the Salon

Meta-Impressionism

the Salon

Introduction:
The eight ‘impressionist’ expositions were independent of the Paris Salon. The Paris Salon is considered as the place for an artists to find his buyers (R3,p56). In most books and on most websites it is suggested that the ‘impressionists’ were opposed to the Salon. That there were mainly Venusses and other Classical paintings exhibited. That the Impressionists were mostly rejected by the Jury. That if they sometimes were excepted they were hung high away and ignored or that they were laughed at. But is this true? My impression is, that it is better to speak of an ambivalent relationship with the Salon.

 

The Salon, general information:
The Salon was first held in the ‘Salon Carré’ of the Royal palace the Louvre in 1667 (R88II,p387). The Louvre had been a royal palace since 1190 and through the ages has been extended (R97,pvi). Untill 1791 only students and professors of the ‘Académie royale de peinture et sculpture‘ exhitibed at the Salon (R88II,p387). 1848 was the last year that the Salon was held in the Louvre (iR1;R97,p2). 1857? onwards the Salon was held in the ‘Palais de l’Industrie’ at the Champs Elysées (iR1;R5,p25).
The Salon in the 1870s was organised by the ‘Ministère de l’Instruction publique, (des Cultes) et des Beaux-Arts. Direction des Beaux-Arts.’ (Eng.: Ministry of Public Instruction, Cults and Fine Arts. Direction of the Fine Arts.; iR1). Exhibiting ‘artworks of painting, sculpture, architecture, engraving and lithography of living artists’ (iR1).

 

The Jury of the Salon:
Not everybody was accepted to exhibit at the Salon. Everytime there was a Jury to judge the admissions. Some artists didn’t have to be judged by the jury, they were exempted (‘exempté‘) (iR1). Also Barbizon painters had been part of the Salon jury: Corot (in 1866), Daubigny (in 1866), Rousseau (R1,p139). Other members have been: Jules Breton (in 1867)  (R1,p169+194).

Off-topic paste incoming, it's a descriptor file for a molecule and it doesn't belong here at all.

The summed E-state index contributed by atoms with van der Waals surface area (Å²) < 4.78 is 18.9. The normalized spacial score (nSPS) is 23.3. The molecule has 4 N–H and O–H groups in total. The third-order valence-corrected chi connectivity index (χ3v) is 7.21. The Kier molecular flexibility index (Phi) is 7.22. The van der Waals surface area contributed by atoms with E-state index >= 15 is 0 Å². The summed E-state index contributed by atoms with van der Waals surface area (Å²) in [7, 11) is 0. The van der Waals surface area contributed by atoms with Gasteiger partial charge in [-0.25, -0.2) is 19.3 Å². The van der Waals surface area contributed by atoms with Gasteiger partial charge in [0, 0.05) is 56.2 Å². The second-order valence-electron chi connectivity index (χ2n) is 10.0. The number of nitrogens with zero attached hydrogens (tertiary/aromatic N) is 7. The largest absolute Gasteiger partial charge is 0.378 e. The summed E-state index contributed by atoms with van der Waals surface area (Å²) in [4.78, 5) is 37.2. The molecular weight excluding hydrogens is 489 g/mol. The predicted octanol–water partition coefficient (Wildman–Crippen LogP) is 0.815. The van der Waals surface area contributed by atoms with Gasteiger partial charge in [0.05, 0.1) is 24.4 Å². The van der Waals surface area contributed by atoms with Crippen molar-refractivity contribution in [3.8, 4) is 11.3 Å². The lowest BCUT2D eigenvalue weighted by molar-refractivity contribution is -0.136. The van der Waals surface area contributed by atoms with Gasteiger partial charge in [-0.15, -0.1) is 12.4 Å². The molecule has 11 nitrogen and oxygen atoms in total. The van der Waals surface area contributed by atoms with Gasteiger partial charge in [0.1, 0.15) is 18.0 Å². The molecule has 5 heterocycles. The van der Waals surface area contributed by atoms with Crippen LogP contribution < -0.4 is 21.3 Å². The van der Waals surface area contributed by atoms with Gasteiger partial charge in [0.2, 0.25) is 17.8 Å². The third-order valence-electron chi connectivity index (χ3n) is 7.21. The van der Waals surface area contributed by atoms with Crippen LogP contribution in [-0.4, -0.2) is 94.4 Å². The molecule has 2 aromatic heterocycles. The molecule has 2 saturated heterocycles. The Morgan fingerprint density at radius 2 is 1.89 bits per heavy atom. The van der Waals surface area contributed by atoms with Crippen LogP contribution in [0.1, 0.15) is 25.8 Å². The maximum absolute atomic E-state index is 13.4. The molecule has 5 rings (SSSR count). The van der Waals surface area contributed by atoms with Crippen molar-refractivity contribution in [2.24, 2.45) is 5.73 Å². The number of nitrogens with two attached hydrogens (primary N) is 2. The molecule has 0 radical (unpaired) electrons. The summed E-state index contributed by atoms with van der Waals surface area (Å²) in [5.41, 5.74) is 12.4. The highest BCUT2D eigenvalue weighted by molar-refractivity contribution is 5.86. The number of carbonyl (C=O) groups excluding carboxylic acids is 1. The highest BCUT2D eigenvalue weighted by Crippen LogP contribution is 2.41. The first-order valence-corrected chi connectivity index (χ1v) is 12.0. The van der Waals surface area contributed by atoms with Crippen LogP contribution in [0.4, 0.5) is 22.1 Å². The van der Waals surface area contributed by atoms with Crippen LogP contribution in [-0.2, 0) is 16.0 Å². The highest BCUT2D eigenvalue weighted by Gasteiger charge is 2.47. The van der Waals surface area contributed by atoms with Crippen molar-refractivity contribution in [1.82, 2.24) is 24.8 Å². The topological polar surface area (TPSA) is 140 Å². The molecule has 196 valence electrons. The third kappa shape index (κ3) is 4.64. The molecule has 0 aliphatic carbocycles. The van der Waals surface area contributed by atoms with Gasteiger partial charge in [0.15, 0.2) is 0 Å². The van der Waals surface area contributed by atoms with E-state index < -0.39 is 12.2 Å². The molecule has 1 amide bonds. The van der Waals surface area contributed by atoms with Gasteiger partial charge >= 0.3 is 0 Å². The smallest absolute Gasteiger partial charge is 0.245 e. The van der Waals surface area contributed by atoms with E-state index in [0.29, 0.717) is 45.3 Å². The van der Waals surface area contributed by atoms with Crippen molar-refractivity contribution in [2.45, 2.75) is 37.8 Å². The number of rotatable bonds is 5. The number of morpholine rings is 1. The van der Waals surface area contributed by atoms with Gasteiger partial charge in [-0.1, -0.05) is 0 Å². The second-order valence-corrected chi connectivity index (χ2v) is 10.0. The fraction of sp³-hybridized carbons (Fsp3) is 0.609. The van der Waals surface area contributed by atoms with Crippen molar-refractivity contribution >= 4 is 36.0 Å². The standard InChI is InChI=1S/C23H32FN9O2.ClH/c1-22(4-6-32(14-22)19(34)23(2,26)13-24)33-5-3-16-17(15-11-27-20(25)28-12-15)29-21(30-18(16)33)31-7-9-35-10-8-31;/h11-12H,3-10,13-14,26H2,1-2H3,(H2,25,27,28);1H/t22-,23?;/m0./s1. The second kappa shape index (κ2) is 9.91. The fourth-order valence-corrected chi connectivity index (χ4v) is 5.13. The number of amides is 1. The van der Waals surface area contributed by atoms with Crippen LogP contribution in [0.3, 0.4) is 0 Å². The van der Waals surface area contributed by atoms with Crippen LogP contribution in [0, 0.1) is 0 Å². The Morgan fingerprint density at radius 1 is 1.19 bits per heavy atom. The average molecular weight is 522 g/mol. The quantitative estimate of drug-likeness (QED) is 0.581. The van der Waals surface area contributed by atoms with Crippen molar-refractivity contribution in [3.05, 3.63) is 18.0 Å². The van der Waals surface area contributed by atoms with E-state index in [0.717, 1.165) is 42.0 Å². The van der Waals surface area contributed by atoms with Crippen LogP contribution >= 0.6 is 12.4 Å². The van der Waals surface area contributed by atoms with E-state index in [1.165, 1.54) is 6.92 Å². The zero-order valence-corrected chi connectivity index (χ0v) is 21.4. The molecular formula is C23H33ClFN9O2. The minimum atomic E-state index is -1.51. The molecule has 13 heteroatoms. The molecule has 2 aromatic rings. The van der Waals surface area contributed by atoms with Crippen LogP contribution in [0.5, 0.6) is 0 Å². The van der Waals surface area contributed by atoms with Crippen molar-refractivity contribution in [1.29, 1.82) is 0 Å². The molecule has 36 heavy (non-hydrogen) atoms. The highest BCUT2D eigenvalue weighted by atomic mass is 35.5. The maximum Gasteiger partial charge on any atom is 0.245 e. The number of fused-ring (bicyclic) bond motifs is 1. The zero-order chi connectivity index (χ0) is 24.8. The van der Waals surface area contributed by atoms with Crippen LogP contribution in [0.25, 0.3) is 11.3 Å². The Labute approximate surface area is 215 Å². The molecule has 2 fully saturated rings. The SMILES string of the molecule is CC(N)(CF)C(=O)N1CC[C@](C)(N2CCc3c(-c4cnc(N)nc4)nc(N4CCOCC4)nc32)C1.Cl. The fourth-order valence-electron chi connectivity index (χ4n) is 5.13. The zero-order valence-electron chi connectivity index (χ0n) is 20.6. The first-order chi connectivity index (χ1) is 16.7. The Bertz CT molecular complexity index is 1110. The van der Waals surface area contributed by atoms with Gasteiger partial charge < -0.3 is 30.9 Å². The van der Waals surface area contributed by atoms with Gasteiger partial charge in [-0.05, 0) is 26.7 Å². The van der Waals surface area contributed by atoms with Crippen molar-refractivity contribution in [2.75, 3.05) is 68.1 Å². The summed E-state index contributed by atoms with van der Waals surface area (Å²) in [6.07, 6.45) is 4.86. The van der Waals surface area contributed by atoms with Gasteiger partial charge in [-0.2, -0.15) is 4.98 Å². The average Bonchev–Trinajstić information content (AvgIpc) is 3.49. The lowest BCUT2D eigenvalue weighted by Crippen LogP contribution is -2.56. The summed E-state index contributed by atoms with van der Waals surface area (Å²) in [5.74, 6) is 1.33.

Prices at the Salon:
Every time medals were awarded by an awards jury. There were first, second and third class medals and sometimes special medals, such as a ‘médaille d’honneur’ and a ‘grande médaille d’honneur’. The mention ‘hors concours‘ meant that the artist no longer could be nominated for a price (because they already received them in the past) (iR1). Corrolated to the Salon (and the Expositions Universelle) artists could be a appointed in the ‘Légion d’Honneur‘ as ‘Chevalier’, ‘Officier’, ‘Commandeur’ and ‘Grandofficier’ (iR1;R231).

 

The Salon was a large exhibition:
The Salon was a very large exhibition. At the Salons of 1874-1886 there was an average of 3468 partakers and 5033 exhibited works. Varying from 2157 partakers with 4874 works in 1874 and 3701 partakers with 7339 works in 1880 (with the start of the Salon de la Société des Artistes Français). (iR1) Note: in total from 1874-1886 there were about 2000 art-works exhibited at the 8 ‘impressionist’ expositions. Also the amount of visitors was very high. In 1876 there was a total of 518.892 visitors, including 333.892 with a free admision on sundays and Thursdays (R231/1878).

 

Were there mainly classical paintings exhibited at the Salon?

x

 

Were the Impressionists mostly rejected by the Salon Jury?
The jury of the Salon was entrusted since 1857 to the Institut (R88). In 1863 the number of the art-works one could submit was reduced to 3 (R88;iR5).

Members of the Jury were:
Bonnat, Bouguereau, Cabanel, Dubufe, Gérome, Meissonier, Pils.
1863: Count Nieuwerkerke (chairman); Alaux, Brascassat, Cogniet, Couder, Delacroix, Flandrins, Heim, Ingres, Meissonier, Picot, Robert-Fleury, Schnetz, Signol (R88;R1,p80;R287,p413;R3,p694)
1867: Daubigny (R287,p417).
1869: Gérôme (R287,p419)

 

The Salon des Refusés:
in 1863, 1873, 1875 and 1886 one could see the rejected works in a Salon des Refusés. See the link for more info.

Pre-Impressionists in the Jury

An overview in Excell.

 

Were the Impressionists only ignored or laughed at?

x

Info on the prices and awards given by the Salon and the École.
+Examples of price winning paintings.

Awards for pre-impressionists in 1824.
The Impressionists even received prices.

 

The Impressionists had an ambivalent relation to the Salon:

Nb ook aparte pagina

Degas stayed opposed; rule of Degas. But he included painters that had been succesfull at the Salon: 1874, Raffaëlli.

Quote Renoir. Trying to go back: Renoir, Sisley, Cézanne?, Monet.

Many ‘minor’ impressionists went back: Boudin, De Nittis, Lépine, Colin…

 

 

 

Sources:
My main sources are Monneret (1978-81=R88II,p386-403), Cuzin (1982=R97), Brettell (1987=R210),